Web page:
The impact of economic sanctions on income inequality of target states.

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 by Sylvanus Kwaku Afesorgbor (RSCAS 2015-2016)* 

It is a popular claim in sanctions literature that the imposition of economic sanctions on target states is a double-edged sword that slays both the innocent civilians and political or economic elites alike. At the micro level, many studies have demonstrated that the imposition of sanctions affects different segments of the population. Notably, these studies have shown that the imposition of sanctions increases state-sponsored repression, contributes to the worsening humanitarian conditions of the civilian population, curtails the political and civil rights of citizens, exposes women to severe economic conditions in the target states, while democratic freedom deteriorates. More intriguing is the finding that the UN sanctions on Iraq resulted in more than a doubling effect on infant and under-five mortality rates. Similarly, it was reported that the US sanctions against Cuba contributed to a fall in nutritional value, rising infectious diseases, and violent deaths for the adult and aged population.

Departing from this strand of literature, which focuses on the micro-economic consequences of sanctions on the target states, our research examines whether there is any macro-economic evidence at the cross-country level that the imposition of sanctions has a deleterious effect on the overall measure of income inequality. More interesting, it also examines which segment of the population suffers the most in terms of loss of income share, as well as whether the employment of different instruments of sanctions have a differential effect on income inequality.

Relying on the widely-used Economic Sanctions Reconsidered database from the Peterson Institute for International Economics, as well as on the Gini-coefficients and income shares of populations belonging to various income quintiles from the Standardized World Income Inequality Data (SWIID) and the World Institute for Development Economic Research (WIDER), we test our hypotheses using the fixed effect panel estimator. Our empirical approach was robust as we used different quantitative methods to minimize any possible endogeneity between the imposition of sanctions and income inequality. In all, our study comprised of a cross-country analysis of 68 target states, spanning the period 1960-2008.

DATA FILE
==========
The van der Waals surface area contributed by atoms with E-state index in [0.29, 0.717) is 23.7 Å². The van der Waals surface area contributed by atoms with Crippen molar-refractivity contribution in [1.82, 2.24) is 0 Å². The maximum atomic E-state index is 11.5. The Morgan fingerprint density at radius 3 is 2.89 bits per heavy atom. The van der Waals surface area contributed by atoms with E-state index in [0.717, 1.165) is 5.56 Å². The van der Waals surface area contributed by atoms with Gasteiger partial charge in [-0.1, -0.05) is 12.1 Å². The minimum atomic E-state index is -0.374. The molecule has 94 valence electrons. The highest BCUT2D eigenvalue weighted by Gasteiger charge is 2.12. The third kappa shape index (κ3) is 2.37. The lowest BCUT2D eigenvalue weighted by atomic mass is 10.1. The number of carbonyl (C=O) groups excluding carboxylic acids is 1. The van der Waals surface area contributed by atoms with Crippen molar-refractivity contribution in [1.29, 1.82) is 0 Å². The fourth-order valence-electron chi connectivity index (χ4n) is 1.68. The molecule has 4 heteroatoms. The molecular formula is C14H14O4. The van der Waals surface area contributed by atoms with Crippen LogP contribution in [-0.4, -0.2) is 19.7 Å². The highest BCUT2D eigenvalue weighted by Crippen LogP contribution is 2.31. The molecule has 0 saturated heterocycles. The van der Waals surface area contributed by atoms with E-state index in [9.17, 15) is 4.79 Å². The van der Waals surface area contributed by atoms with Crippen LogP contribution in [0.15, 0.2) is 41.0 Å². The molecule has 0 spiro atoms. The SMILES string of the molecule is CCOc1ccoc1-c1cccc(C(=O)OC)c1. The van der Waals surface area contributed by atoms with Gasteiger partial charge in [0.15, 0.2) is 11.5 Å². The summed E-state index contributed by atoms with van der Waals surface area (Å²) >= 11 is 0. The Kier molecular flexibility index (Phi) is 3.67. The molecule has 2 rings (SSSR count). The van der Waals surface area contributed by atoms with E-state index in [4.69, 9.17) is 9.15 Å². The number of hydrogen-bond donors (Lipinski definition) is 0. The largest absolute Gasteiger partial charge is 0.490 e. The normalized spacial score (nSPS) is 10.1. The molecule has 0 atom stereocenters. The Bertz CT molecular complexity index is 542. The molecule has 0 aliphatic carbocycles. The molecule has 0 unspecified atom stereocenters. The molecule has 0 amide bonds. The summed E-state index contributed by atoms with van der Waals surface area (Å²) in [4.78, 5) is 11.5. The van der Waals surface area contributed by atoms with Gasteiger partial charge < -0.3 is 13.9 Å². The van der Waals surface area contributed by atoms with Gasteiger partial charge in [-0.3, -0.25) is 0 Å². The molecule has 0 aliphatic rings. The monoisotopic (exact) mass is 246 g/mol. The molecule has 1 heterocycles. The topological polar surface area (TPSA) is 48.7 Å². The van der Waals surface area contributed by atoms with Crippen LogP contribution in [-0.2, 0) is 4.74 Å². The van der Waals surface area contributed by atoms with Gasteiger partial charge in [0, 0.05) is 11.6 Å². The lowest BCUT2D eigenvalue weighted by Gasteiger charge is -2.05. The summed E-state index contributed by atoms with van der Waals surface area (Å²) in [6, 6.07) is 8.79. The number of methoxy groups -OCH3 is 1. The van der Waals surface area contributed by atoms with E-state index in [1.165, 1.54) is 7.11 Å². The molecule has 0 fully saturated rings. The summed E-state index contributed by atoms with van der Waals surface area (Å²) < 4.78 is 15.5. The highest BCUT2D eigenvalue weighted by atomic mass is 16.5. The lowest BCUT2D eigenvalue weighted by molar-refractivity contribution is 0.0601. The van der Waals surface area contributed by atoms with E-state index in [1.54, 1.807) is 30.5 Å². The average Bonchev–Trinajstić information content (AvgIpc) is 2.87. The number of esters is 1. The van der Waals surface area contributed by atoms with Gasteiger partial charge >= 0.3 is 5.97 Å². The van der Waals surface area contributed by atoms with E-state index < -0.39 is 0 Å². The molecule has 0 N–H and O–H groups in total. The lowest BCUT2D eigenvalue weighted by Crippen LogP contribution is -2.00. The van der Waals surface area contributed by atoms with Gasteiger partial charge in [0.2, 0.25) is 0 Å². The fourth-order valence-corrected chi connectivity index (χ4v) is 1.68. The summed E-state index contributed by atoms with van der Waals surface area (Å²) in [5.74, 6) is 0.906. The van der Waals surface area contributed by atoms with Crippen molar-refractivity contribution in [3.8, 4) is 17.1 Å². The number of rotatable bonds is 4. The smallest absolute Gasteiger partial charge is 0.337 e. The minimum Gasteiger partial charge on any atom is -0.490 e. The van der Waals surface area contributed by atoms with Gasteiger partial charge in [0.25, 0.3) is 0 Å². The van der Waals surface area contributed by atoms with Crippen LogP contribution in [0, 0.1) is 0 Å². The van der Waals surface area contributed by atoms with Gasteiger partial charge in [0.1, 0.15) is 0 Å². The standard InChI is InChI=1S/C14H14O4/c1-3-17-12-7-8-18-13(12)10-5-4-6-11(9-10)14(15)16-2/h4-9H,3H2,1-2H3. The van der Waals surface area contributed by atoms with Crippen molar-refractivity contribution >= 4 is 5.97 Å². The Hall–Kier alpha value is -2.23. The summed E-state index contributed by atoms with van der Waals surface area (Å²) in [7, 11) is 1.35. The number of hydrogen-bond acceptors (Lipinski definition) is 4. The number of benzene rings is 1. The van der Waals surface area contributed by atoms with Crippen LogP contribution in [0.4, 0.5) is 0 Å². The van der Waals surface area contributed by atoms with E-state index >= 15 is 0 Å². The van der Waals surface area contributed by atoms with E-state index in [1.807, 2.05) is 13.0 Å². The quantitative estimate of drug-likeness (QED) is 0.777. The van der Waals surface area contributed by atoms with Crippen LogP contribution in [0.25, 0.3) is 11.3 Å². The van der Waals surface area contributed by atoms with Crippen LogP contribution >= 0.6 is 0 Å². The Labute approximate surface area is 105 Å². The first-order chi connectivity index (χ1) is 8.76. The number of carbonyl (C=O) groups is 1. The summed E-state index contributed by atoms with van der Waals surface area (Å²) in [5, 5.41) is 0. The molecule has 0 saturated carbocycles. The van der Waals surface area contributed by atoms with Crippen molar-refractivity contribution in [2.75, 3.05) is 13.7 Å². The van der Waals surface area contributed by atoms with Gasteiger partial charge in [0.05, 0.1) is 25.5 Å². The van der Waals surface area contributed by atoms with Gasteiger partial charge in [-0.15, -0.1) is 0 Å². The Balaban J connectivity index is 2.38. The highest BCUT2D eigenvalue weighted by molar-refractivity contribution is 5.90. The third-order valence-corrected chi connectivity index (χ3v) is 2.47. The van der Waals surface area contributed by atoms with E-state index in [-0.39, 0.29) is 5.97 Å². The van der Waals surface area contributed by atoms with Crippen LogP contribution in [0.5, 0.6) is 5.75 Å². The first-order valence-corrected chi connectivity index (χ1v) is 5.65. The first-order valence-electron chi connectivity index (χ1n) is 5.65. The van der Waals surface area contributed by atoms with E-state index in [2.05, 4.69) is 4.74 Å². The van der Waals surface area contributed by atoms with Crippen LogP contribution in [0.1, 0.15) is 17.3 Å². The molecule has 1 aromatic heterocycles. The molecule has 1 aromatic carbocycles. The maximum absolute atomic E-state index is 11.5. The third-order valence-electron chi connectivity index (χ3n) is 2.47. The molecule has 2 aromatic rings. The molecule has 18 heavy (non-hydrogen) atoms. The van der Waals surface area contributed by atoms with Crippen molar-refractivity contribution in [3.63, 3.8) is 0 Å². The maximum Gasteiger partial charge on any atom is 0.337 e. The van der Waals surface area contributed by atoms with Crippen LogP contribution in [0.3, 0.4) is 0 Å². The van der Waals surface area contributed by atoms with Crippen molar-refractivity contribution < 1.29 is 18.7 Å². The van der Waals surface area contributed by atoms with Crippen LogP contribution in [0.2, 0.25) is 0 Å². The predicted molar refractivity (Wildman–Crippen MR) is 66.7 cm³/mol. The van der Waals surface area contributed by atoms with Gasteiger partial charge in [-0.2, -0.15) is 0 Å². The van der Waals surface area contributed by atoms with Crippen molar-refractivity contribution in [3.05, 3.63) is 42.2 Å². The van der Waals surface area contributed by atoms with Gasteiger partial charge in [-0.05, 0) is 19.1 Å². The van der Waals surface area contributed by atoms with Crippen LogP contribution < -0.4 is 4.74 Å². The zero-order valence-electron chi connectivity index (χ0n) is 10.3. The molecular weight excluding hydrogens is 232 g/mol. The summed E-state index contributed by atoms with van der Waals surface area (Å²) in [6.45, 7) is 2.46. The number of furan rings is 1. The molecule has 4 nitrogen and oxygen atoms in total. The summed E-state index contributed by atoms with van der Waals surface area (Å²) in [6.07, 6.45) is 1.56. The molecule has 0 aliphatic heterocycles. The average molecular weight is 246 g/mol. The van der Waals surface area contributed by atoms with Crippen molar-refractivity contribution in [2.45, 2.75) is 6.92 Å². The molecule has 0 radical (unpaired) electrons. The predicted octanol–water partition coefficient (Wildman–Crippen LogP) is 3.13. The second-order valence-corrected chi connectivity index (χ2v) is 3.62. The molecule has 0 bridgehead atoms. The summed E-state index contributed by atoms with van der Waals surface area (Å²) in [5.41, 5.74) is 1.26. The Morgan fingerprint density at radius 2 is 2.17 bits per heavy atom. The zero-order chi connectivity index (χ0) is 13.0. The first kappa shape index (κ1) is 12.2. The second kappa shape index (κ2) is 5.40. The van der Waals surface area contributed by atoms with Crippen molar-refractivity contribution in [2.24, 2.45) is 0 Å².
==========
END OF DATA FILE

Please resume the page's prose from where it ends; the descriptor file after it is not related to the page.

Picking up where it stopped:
Our results provide robust macro-economic and empirical evidence that the imposition of sanctions exacerbates the income distribution in the target states. We find that the imposition of sanctions has a heterogeneous effect on different segments of the population. More precisely, sanctions have a negative effect on three of the lowest income groups by reducing their income shares but there is a positive effect on the income share of the population in the highest income group.  Thus, the imposition of sanctions increases the share of income favorably toward the highest income quintile and unfavorably toward those in the lowest income quintiles. This means that the imposition of sanctions makes the poor poorer and the rich richer.

We identify three main plausible reasons why sanctions skew the income distribution in an even manner. First, the isolation of sanctioned states enables the governments to veil their economic and repressive policies from the international community. Second, the political/economic elites could use the period of isolation to extract sanction rent and only use the rent to support themselves and their ‘selectorate’. Third, international organizations’ endeavors to reach out to the oppressed and poor in sanctioned states are sometimes constrained because the political elites may see them as appendages of the sanctioning states who may engage in espionage activities.

Focusing on the different instruments of sanctions, our results point to varying effects on income inequality. We find the use of financial sanctions has a more pronounced adverse effect compared to trade sanctions. This may be because, unlike trade sanctions, financial sanctions are difficult to circumvent. In addition, developing countries are also largely dependent on remittances and this channel of social protection is cut off with a ban on financial transfers.

In conclusion, the results from this paper are very relevant to current global governance as we witness the re-emergence of the sanction decade. The established link between income inequality and economic sanctions, in particular, the adversarial effect of sanctions on income distribution, sheds light on the effects of sanctions against target economies going beyond the intended political goal and setting the target states backward more than is intended. Thus, senders need to be made aware that their actions have an impact that is unintended or unfairly harmful. The target states, on the other hand, should be cautioned about ignoring the effects on income distribution that are a result of the imposition of sanctions, should they take too long to comply with the demands of the sanctioning states.

*Summary of a publication in World Development, 2016, 83, 1-11

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